Self-Determination Calibration for Cochlear Implant Rehabilitation

Self-Determination Calibration for Cochlear Implant Rehabilitation

Dionysios Politis (Aristotle University of Thessaloniki, Greece), Sophia Aidona (Aristotle University of Thessaloniki, Greece), Petros Stagiopoulos (Aristotle University of Thessaloniki, Greece), Georgios Kyriafinis (Aristotle University of Thessaloniki, Greece) and Jannis Constantinidis (Aristotle University of Thessaloniki, Greece)
Copyright: © 2019 |Pages: 34
DOI: 10.4018/978-1-5225-7513-9.ch007
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Cochlear implantation is a well-established therapeutic approach for deaf or hearing-impaired patients. After the medical intervention, which aims to restore hearing, subjects undergo rehabilitation procedures in order to cure instructional disadvantages, problematic schooling circumstances, or deficits in their sociability. Essential physical, mental, social, and cognitive skills are taken into perspective, as the prerequisite of a notable aptitude determines the suitability of a subject to get professional and communal roles. Quality of life, as an indicator, provides the metrics that demonstrate the level of adoption with established norms.
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For many years, cochlear implantation has served as a well-established therapeutic approach for patients with severe to profound sensorineural hearing loss. Cochlear implants are advanced electronic devices that work as an artificial ear, surpassing the outer and middle ear structures and stimulating directly the acoustic nerve.

The aim of this research is to investigate the impact of cochlear implantation on the Quality of Life in patients, and compare and correlate the above results to pure tone audiometry scores, speech recognition scores, and acoustic performance scores (Fletcher et al., 1992). Indeed, the disability for hearing sufficiently suppresses emotionally impaired in hearing subjects, as they are obviously deficient for sustaining adequate levels of human communication, depreciates significantly their learning efficiency and the continuity of their social interactions. As they experience a plodding degradation of their sensual awareness, they gradually loose their composure and self-possession for their emotional equilibrium. Drifting into a state of reduced excitational contact accompanied by a constantly limited promulgation of information to and from everything that exists outside themselves, they experience a deteriorating practical contact with facts and a limited observation of events that are crucial for acquiring knowledge and skills (Venail et al., 2010). Overall, they seemingly have deficient channels of communication for fully exerting their schooling potential, their social intelligence through time and their agility in performing tasks that are admonished for them in the general public's perception. In some occasions, this state may lead to agoraphobia and isolation.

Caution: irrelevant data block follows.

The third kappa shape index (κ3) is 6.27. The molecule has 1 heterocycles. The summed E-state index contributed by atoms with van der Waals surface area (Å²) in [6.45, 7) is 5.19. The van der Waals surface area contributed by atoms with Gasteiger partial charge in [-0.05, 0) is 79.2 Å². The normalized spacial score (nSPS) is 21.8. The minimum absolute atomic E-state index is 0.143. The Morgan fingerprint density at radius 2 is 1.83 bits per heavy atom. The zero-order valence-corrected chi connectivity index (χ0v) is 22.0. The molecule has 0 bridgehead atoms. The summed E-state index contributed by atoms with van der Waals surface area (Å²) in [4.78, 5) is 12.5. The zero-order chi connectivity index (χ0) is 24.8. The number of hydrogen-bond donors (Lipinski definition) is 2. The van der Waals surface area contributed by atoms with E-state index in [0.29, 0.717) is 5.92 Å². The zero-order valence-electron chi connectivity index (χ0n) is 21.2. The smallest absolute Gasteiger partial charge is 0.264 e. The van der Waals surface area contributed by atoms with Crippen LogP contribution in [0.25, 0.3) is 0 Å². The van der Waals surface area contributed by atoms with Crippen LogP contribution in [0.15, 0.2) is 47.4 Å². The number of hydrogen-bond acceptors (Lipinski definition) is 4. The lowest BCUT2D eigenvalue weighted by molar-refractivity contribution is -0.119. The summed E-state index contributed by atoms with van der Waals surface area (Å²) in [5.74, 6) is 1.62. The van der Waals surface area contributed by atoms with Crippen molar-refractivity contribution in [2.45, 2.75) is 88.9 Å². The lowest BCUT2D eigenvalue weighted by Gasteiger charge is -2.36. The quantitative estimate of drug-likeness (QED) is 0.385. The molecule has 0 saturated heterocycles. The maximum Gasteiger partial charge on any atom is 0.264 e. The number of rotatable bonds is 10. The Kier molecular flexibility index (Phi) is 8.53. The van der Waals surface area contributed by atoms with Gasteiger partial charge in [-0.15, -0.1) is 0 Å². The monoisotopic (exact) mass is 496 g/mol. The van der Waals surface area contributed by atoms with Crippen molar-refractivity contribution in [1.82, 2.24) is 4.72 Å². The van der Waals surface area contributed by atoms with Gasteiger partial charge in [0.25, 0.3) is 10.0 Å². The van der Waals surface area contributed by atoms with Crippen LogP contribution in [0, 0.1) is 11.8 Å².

Therefore, this research aims to measure the success of the rehabilitation procedures by introducing Quality of Life metrics. When a patient undergoes therapeutic treatment for his hearing disability, it is not given as a necessary or inevitable result that he will re-enter the schooling and social communities of normally hearing people without becoming annoyed or anxious (Baker et al., 2009). A series of mental faculties and cognitive phenomena take place that severely affect the psychological equilibrium of the person receiving treatment, not counting the implications with the group of people directly associated with him or her (Clarke – Stewart et al., 2003).

In this survey, pure tone audiometry scores, speech recognition scores, and acoustic performance scores were obtained for all patients after cochlear implantation. In addition, all patients were administered the Profile Questionnaire for Rating Communicative Performance, proposed by Sanders (1975, 1982). The parents of the children evaluated the quality of life and the auditory performance of their offspring’s before and after cochlear implantation.

The results showed significant improvements in pure tone audiometry scores, in speech recognition, in acoustic performance scores, and in Quality of Life scores as well.

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